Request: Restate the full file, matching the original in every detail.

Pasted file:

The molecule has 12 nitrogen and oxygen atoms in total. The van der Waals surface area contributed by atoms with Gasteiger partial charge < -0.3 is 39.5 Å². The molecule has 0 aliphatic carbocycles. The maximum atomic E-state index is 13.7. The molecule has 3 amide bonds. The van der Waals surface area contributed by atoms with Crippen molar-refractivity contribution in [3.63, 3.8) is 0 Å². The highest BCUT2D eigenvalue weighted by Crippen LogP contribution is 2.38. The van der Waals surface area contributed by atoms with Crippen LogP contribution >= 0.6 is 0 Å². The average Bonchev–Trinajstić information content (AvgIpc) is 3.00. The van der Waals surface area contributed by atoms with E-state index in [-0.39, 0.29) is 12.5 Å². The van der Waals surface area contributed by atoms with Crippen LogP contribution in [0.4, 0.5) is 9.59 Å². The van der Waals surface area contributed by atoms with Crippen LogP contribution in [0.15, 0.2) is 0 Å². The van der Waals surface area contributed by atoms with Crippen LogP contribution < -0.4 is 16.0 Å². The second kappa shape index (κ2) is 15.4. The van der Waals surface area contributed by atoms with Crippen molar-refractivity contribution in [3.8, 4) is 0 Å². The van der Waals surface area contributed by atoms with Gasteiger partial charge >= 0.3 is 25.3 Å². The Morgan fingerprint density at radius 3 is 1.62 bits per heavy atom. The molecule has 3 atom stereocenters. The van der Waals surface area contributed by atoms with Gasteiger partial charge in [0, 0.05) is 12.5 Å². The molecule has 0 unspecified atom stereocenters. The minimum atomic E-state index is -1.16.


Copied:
The molecule has 12 nitrogen and oxygen atoms in total. The van der Waals surface area contributed by atoms with Gasteiger partial charge < -0.3 is 39.5 Å². The molecule has 0 aliphatic carbocycles. The maximum atomic E-state index is 13.7. The molecule has 3 amide bonds. The van der Waals surface area contributed by atoms with Crippen molar-refractivity contribution in [3.63, 3.8) is 0 Å². The highest BCUT2D eigenvalue weighted by Crippen LogP contribution is 2.38. The van der Waals surface area contributed by atoms with Crippen LogP contribution >= 0.6 is 0 Å². The average Bonchev–Trinajstić information content (AvgIpc) is 3.00. The van der Waals surface area contributed by atoms with E-state index in [-0.39, 0.29) is 12.5 Å². The van der Waals surface area contributed by atoms with Crippen LogP contribution in [0.4, 0.5) is 9.59 Å². The van der Waals surface area contributed by atoms with Crippen LogP contribution in [0.15, 0.2) is 0 Å². The van der Waals surface area contributed by atoms with Crippen LogP contribution < -0.4 is 16.0 Å². The second kappa shape index (κ2) is 15.4. The van der Waals surface area contributed by atoms with Crippen molar-refractivity contribution in [3.8, 4) is 0 Å². The van der Waals surface area contributed by atoms with Gasteiger partial charge >= 0.3 is 25.3 Å². The Morgan fingerprint density at radius 3 is 1.62 bits per heavy atom. The molecule has 3 atom stereocenters. The van der Waals surface area contributed by atoms with Gasteiger partial charge in [0, 0.05) is 12.5 Å². The molecule has 0 unspecified atom stereocenters. The minimum atomic E-state index is -1.16.